Wednesday, 15 Apr, 2009 Offbeat

Artist Uses Porcelain Figures to Illustrate Modern Youth


The British artist Barnaby Barford is able to turn porcelain figures into intriguing and even shocking works of art.

For example, his new collection includes British chavs that eat fast food and participate in "happy slappings".

Using just mobile phones and hoodies the artist transforms the porcelain, which he purchases from junk shops, paying just a few pounds, into different models, each having the price of GBP8,000 (almost $12,000).

Currently his collection, called "The Good, The Bad, The Belle", features a family that mocks buckets of KFC, a hooded boy that sprays graffiti on a wall, a boy who wolfs down a McDonald's burger and several 'hoodies' that cause chaos in a park, reports The Daily Mail.

One of his probably most shocking works the artists entitled "Do it again, I didn't press record", which shows children "happy slapping" their powerless victim. In the scene a boy puts the boot in a figure curled up on the ground while his companion films everything on his mobile phone camera.

According to the 31-year-old Barnaby Barford, the works in his collection were developed to represent today's youth and how it is usually seen by the older generation.

The artists said: "It's been interesting to see different people's reactions to the models. Some people think they're horrific and others think they're funny. I think people are shocked because the models catch them off guard - they're seeing these usually traditional, pretty porcelain models in a totally new context."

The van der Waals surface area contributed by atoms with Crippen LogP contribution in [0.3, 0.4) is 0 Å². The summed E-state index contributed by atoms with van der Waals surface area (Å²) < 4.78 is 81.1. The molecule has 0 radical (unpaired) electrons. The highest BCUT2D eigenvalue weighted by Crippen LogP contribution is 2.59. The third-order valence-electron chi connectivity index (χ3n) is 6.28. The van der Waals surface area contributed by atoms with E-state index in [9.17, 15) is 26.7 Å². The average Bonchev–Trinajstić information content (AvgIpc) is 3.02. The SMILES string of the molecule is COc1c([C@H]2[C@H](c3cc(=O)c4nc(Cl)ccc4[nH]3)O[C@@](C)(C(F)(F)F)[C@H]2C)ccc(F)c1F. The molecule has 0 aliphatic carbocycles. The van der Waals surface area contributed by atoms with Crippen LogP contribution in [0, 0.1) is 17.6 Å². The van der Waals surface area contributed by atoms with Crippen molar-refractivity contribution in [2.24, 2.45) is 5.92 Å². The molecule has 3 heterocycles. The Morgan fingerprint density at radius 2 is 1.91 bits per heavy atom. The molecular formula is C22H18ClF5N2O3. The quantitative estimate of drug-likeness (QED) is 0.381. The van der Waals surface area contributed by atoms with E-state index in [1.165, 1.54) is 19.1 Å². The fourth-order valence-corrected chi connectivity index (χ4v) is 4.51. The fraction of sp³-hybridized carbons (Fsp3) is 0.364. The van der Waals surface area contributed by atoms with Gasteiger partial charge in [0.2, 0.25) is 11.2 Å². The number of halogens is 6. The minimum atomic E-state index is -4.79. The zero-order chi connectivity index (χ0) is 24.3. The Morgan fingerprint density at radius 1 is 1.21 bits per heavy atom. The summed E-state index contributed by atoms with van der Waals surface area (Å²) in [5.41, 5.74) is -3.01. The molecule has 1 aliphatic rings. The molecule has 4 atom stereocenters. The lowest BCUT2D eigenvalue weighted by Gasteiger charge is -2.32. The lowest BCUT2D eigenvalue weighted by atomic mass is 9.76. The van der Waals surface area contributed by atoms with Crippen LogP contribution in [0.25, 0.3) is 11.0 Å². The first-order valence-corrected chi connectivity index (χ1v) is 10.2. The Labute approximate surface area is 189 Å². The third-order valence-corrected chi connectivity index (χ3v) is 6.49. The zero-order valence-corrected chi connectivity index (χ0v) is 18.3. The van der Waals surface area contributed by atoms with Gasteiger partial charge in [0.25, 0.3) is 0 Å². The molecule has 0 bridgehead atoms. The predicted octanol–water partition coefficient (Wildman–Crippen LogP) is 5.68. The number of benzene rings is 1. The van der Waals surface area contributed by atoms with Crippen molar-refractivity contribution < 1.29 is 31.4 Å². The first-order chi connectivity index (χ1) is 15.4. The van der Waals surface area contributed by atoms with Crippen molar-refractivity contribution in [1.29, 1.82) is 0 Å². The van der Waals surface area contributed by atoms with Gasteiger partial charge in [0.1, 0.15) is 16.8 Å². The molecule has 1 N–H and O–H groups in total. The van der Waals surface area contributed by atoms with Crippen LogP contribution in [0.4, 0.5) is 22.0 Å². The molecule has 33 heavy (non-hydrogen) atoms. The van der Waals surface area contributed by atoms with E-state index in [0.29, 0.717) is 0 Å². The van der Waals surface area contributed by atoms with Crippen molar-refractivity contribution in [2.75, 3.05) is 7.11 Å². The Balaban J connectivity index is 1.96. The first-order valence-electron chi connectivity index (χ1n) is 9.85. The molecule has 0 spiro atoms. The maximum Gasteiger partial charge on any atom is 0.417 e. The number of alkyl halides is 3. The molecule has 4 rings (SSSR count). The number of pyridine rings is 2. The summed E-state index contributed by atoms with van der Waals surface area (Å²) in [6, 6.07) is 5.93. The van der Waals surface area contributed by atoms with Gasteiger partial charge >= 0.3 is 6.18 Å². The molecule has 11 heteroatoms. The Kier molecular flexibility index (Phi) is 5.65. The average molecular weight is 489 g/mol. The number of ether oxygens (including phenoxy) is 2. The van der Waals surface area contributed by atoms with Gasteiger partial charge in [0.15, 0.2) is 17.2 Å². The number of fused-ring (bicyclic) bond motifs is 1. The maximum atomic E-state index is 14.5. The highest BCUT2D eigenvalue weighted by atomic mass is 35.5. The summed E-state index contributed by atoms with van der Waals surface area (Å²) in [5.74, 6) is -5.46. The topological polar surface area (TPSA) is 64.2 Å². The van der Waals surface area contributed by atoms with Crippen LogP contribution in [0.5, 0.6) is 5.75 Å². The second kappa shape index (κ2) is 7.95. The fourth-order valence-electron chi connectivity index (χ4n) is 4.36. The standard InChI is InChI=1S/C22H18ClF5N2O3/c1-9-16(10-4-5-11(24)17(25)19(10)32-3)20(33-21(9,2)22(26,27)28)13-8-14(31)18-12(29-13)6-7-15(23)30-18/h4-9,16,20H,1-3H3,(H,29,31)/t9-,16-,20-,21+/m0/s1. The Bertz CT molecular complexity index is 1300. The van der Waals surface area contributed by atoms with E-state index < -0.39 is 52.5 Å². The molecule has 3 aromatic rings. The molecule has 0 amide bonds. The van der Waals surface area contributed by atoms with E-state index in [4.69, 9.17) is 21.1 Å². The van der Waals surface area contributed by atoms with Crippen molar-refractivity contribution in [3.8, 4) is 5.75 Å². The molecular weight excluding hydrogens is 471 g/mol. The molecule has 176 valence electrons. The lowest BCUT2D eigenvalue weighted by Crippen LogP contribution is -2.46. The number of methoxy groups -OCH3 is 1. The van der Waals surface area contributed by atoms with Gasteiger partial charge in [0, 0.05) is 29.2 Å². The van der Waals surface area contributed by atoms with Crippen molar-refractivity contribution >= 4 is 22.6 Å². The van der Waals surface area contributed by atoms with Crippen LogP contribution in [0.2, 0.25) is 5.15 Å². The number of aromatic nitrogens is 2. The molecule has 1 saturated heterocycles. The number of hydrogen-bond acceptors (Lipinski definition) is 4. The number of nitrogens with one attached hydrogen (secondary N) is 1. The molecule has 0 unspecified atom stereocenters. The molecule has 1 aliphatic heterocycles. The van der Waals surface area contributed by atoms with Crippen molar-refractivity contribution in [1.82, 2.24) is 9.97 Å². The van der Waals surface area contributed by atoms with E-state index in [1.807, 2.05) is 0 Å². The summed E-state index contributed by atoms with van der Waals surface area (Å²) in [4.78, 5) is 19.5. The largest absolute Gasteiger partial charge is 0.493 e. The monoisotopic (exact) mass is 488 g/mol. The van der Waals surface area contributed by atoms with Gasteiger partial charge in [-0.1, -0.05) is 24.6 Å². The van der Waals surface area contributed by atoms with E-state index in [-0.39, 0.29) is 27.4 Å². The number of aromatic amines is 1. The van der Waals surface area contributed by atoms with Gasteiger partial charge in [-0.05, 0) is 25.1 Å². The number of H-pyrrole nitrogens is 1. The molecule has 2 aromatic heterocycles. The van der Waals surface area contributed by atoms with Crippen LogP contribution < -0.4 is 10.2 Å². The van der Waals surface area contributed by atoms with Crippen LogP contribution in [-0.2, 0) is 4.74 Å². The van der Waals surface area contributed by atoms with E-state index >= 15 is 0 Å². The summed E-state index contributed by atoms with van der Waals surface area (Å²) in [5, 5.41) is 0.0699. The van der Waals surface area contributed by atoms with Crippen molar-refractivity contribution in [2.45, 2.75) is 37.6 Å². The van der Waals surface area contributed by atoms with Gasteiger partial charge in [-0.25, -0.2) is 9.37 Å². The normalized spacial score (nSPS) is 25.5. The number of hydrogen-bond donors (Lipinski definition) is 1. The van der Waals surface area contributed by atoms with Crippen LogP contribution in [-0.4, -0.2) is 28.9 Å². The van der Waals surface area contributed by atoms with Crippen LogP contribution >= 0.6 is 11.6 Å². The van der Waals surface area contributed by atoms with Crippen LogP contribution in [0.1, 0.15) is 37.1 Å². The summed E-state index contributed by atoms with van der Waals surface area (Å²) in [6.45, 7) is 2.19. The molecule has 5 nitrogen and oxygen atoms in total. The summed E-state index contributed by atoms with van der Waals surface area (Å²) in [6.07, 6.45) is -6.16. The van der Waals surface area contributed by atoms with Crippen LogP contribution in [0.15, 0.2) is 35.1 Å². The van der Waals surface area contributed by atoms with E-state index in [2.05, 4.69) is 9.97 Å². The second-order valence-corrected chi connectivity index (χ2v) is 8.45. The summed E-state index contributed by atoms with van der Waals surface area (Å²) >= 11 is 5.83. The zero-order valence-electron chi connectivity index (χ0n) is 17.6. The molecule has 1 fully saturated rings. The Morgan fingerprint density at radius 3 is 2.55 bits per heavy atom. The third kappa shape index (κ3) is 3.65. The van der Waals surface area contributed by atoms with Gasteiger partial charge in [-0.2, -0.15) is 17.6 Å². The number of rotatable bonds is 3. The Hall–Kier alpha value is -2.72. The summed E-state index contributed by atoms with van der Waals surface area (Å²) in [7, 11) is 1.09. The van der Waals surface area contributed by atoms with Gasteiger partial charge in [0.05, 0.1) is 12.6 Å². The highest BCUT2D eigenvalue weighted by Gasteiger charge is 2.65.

He acquires the original porcelain models from car-boot sales as well as from charity shops. Then Mr. Barford dismantles them and starts transforming the "naive" image of childhood into more humorous and contemporary image of today's kids, equipping his figures with modern attributes like mobile phones and fast-food meals, which he thoroughly makes.

In order to create a scene from porcelain figures, the artist needs around 3 months. He mentions that the figures were not created to criticize modern youth, instead he illustrates how today's youth is perceived.

"I wasn't trying to get a particular reaction to the collection - these models have different levels, there are different ways of looking at them. If you want to have a laugh and just enjoy them visually that's great but there is also the opportunity to extract a deeper meaning," says Mr. Barford, whose collection can be seen at the Spring Projects gallery in London.

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